"Advice is what we ask for when we already know the answer but wish we didn't.""Ambivalence is a wonderful tune to dance to. It has a rhythm all its own.""And the trouble is, if you don't risk anything, you risk even more.""Every country gets the circus it deserves. Spain gets bullfights. Italy gets the Catholic Church. America gets Hollywood.""Everyone has talent. What is rare is the courage to follow the talent to the dark place where it leads.""Fame means millions of people have the wrong idea of who you are.""Friends love misery, in fact. Sometimes, especially if we are too lucky or too successful or too pretty, our misery is the only thing that endears us to our friends.""He who can take advice is sometimes superior to him who can give it.""I have accepted fear as a part of life - specifically the fear of change... I have gone ahead despite the pounding in the heart that says: turn back.""I write lustily and humorously. It isn't calculated; it's the way I think. I've invented a writing style that expresses who I am.""If you don't risk anything, you risk even more.""In a bad marriage, friends are the invisible glue. If we have enough friends, we may go on for years, intending to leave, talking about leaving - instead of actually getting up and leaving.""It is the city of mirrors, the city of mirages, at once solid and liquid, at once air and stone.""Jealousy is all the fun you think they had.""Men and women, women and men. It will never work.""Men have always detested women's gossip because they suspect the truth: their measurements are being taken and compared.""No one ever found wisdom without also being a fool. Writers, alas, have to be fools in public, while the rest of the human race can cover its tracks.""Perhaps all artists were, in a sense, housewives: tenders of the earth household.""Show me a woman who doesn't feel guilty and I'll show you a man.""Singularity shows something wrong in the mind.""Solitude is un-American.""Take your life in your own hands, and what happens? A terrible thing: no one to blame.""The stones themselves are thick with history, and those cats that dash through the alleyways must surely be the ghosts of the famous dead in feline disguise.""The trouble is, if you don't risk anything, you risk even more.""There is still the feeling that women's writing is a lesser class of writing, that what goes on in the nursery or the bedroom is not as important as what goes on in the battlefield, that what women know about is a less category of knowledge.""Where is Hollywood located? Chiefly between the ears. In that part of the American brain lately vacated by God.""Women are the only exploited group in history to have been idealized into powerlessness.""You see a lot of smart guys with dumb women, but you hardly ever see a smart woman with a dumb guy.""You take your life in your own hands, and what happens? A terrible thing: no one to blame."
A 1963 graduate of Barnard College, and with an M.A. in 18th century English Literature from Columbia University (1965), Jong is best known for her first novel, Fear of Flying (1973), which created a sensation with its frank treatment of a woman's sexual desires. Although it contains many sexual elements, the book is mainly the account of a young, hypersensitive woman, in her late twenties, trying to find who she is and where she is going. It contains many psychological, humorous, descriptive elements, and rich cultural and literary references. The book tries to answer the many conflicts arising in women in today's world, of womanhood, femininity, love, one's quest for freedom and purpose.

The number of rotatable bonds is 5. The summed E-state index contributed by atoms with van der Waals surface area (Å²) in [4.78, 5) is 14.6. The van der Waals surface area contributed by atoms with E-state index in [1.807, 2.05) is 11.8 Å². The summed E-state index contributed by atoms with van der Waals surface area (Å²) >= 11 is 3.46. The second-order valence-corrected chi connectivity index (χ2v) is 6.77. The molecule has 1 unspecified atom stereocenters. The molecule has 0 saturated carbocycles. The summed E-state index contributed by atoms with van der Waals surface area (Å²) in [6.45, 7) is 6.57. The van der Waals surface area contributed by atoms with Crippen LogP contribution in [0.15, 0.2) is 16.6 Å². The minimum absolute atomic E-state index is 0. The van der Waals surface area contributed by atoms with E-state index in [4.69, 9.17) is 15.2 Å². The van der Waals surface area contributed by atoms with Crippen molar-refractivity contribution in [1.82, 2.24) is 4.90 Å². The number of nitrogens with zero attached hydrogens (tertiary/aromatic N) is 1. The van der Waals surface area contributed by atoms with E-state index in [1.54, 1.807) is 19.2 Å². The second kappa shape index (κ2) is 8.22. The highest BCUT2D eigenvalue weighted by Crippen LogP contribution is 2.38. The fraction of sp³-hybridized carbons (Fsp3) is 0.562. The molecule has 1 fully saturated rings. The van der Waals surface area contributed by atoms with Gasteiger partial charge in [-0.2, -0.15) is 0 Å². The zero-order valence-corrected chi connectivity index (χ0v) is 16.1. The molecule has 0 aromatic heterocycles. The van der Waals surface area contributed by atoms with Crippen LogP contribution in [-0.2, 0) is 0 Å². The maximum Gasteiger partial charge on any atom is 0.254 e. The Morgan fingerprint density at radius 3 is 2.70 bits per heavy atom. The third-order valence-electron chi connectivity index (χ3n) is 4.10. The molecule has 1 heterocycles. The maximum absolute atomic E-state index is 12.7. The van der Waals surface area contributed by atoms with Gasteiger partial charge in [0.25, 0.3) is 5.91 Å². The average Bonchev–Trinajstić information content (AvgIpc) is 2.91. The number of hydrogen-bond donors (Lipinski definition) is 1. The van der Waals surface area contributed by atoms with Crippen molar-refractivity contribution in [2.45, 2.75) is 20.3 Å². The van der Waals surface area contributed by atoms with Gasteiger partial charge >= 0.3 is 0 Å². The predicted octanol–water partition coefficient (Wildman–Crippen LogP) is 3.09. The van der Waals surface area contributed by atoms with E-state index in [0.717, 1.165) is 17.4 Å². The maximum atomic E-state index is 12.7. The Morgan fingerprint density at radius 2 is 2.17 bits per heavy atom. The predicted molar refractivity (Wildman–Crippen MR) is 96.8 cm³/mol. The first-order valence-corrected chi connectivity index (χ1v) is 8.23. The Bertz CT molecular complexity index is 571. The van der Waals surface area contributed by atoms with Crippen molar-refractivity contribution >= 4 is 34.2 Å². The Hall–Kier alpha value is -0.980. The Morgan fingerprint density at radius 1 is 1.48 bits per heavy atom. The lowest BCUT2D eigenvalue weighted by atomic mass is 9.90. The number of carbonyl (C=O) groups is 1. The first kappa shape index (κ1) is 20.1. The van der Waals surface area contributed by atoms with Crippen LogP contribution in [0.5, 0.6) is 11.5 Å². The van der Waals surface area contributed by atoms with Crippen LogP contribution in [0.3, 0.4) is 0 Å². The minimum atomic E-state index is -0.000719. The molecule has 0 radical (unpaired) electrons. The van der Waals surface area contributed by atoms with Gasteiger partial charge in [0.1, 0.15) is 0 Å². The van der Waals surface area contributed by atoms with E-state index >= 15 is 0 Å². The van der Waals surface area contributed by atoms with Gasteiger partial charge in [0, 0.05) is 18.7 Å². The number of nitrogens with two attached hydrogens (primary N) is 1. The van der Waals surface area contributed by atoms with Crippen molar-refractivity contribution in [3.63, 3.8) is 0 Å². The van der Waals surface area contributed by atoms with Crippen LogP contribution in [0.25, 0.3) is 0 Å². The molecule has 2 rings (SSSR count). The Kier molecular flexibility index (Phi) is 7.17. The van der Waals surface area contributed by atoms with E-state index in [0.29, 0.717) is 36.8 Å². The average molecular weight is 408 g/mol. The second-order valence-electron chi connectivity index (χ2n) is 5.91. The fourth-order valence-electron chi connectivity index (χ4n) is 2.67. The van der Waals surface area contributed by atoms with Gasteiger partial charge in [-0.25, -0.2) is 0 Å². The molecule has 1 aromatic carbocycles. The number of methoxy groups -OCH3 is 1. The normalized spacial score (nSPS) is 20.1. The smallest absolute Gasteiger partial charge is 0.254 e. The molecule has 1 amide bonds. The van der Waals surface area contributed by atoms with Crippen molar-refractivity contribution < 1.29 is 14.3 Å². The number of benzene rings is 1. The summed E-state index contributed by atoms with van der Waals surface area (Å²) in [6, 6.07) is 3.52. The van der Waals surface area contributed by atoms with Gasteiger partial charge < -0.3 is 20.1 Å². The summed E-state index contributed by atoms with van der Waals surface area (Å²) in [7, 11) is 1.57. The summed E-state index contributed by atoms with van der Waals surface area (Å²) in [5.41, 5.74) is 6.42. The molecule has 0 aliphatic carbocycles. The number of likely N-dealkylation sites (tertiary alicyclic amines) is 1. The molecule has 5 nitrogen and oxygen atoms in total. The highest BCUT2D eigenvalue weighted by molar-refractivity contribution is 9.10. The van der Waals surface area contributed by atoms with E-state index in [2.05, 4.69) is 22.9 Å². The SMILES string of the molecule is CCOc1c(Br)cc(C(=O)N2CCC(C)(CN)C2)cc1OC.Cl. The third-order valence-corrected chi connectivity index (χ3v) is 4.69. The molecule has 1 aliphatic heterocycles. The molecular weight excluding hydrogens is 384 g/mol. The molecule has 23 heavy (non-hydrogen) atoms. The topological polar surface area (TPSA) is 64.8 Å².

Jong was born and grew up in New York City. She is the middle daughter of Seymour Mann (né Nathan Weisman, died 2004), a drummer turned businessman of Polish Jewish ancestry who owned a gifts and home accessories company known as "one of the world's most acclaimed makers of collectible porcelain dolls". Born in England of a Russian immigrant family, her mother, Eda Mirsky (born 1911), was a painter and textile designer who also designed dolls for her husband's company. Jong has an elder sister, Suzanna, who married Lebanese businessman Arthur Daou, and a younger sister, Claudia, a social worker who married Gideon S. Oberweger (the chief executive officer of Seymour Mann Inc. until his death in 2006). Among her nephews is Peter Daou, who writes "The Daou Report" for salon.com and was one-half of the dance-music group The Daou.
Jong has been married four times. Her first two marriages, to college sweetheart Michael Werthman and to Allan Jong, a Chinese American psychiatrist, share many similarities to those of the narrator described in Fear of Flying. Her third husband was Jonathan Fast, a novelist and social work educator, and son of novelist Howard Fast (this marriage was described in How to Save Your Own Life and Parachutes and Kisses). She has a daughter from her third marriage, Molly Jong-Fast.Jong is now married to Kenneth David Burrows, a New York litigation attorney. In the late 1990s Jong wrote an article about her current marriage in the magazine Talk.
Jong lived for three years, 1966-69, in Heidelberg, Germany, with her second husband, while he was stationed at an army base there. She was a frequent visitor to Venice, and wrote about that city in her novel, Shylock's Daughter. Jong was mentioned in the Bob Dylan song "Highlands."
In 2007, her literary archive was acquired by Columbia University in New York City.